TIMING, TIMING, TIMING | Always begin promptly and make sure you time each speaker’s individual slot. It can be useful to give speakers a 2-minute and 1-minute warning so they know how much time they have left, followed by something to indicate that their time is up. In the worst-case scenario, you might need to intervene, which you can discretely do by standing up or uploading the next presentation (awkward but also very important!). You may want to politely remind speakers and audience members as you introduce the session that you will be chairing to military precision so ensure that everyone gets an equal chance to speak and have a break on time (making a joke about this can also break the ice). This sets expectations and that you mean business as chair!

FACILITATING THE Q&A LIKE A PRO (Part 1) | This one also relates to timing but deserves its own spot on this list! Timing is also crucial here as it is very easy for one question or answer to become overly long and throw the Q&A off course. This is especially important if all speakers in the session will share the Q&A. Try to keep questions and answers concise and pithy and do not be afraid to remind everyone in the session of this at the start of the Q&A.

FACILITATING THE Q&A LIKE A PRO (Part 2) | Try to make sure that each person gets asked at least one question. Be prepared for an awkward silence when you first open up the floor but try to avoid the temptation to delve right in with your own question. That being said, it is helpful to prepare your own question for each speaker in case you do need to get things moving. Equally, if there is a burst of raised hands, you will need to be tactful in striking a fine balance in your own comments and making sure a selected number of questions only are allocated to the speakers.

REMEMBER THE SPOTLIGHT | This is your session to chair, but the spotlight should shine brightly on the speakers; one of the main functions of a conference is for speakers to have a platform to share their work and engage in peer feedback. Whilst there might be links with your own work (or you think this is THE most interesting thing ever and have suggestions), make sure you initiate conversation AFTER the presentation. If you are chairing virtually, keep your camera on for morale support and make sure everyone else is muted to hold that spotlight on your speaker.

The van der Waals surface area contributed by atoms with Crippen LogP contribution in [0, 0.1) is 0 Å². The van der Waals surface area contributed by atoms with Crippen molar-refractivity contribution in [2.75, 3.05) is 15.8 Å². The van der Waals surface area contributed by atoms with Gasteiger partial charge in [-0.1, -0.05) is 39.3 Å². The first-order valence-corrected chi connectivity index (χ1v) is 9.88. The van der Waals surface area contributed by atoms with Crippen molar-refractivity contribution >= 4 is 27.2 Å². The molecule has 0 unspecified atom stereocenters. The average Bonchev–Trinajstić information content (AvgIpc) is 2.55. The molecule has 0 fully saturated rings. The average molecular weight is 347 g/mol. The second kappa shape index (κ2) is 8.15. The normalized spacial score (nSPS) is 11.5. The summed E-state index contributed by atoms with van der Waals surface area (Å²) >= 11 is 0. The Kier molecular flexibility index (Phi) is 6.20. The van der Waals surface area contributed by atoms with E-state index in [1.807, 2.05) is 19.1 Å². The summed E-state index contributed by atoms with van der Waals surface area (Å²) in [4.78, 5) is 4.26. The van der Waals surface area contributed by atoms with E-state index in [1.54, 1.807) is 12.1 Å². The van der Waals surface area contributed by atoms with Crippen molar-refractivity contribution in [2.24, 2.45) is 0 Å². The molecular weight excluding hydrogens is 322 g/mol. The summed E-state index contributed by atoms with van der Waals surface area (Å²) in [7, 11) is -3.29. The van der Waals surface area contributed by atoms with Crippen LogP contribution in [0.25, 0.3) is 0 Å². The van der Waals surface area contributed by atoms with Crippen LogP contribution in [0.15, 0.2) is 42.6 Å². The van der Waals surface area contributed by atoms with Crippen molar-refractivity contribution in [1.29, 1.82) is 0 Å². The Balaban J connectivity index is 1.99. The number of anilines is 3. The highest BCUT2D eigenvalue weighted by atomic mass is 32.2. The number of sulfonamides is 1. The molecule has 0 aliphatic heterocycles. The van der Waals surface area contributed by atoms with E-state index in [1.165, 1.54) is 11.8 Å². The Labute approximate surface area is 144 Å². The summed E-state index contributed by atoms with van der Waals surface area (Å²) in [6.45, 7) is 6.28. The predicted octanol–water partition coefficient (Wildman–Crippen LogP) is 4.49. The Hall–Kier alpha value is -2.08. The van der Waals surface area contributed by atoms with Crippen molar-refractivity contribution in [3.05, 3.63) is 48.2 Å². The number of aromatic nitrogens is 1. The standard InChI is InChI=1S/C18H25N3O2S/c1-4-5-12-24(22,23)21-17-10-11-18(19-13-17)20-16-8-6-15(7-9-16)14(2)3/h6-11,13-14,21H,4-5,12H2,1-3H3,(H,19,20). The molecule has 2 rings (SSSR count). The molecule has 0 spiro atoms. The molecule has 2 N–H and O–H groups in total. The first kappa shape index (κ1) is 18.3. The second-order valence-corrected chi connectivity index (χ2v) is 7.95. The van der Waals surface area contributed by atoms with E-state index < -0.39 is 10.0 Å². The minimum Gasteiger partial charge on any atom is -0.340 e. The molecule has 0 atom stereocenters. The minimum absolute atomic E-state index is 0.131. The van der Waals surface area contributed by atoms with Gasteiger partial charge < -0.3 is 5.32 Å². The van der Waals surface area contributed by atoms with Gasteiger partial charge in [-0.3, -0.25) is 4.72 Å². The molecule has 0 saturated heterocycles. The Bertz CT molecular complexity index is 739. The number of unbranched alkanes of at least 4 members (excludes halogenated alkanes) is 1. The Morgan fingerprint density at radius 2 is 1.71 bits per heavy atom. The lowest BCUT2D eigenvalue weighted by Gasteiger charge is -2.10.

BRINGING IT ALL TOGETHER | As you come towards the end of the session, it is your job to tie things up (even if it is super interesting and there are more questions). You might want to highlight some key threads connecting the speakers (or more widely tie the session to the conference). Don’t forget to thank all the speakers and make sure they get a supportive round of applause! Finally, signpost the audience to what is happening next on the programme and where it will take place.

FAIR AND FIRM | To keep everything running smoothly and on time, be prepared and confident to move the spotlight between speakers and to tie up any discussion. It is important to ensure that no one person dominates the session and absolutely critical that any bullying or non-constructive comments are nipped politely but firmly in the bud. If you do have a speaker who just won’t finish presenting, you will need to inform them firmly that you will have to stop them. Occasionally you may come across a ‘senior’ speaker who feels entitled to keep on speaking. Whilst a keynote presenter might just about be able to get away with this, remember for other speakers, you are the chair regardless of any perceived hierarchies.

ENJOY! | An extremely important job of the chair is to make sure that everything runs smoothly, everyone is at ease and importantly that the session is enjoyable for everyone who is there. This includes making sure you enjoy the experience too, even if you do feel a little bit of imposter syndrome.

Good luck! We’d love to hear some of your experiences of chairing. Send us an email at admpgr-studio@bcu.ac.uk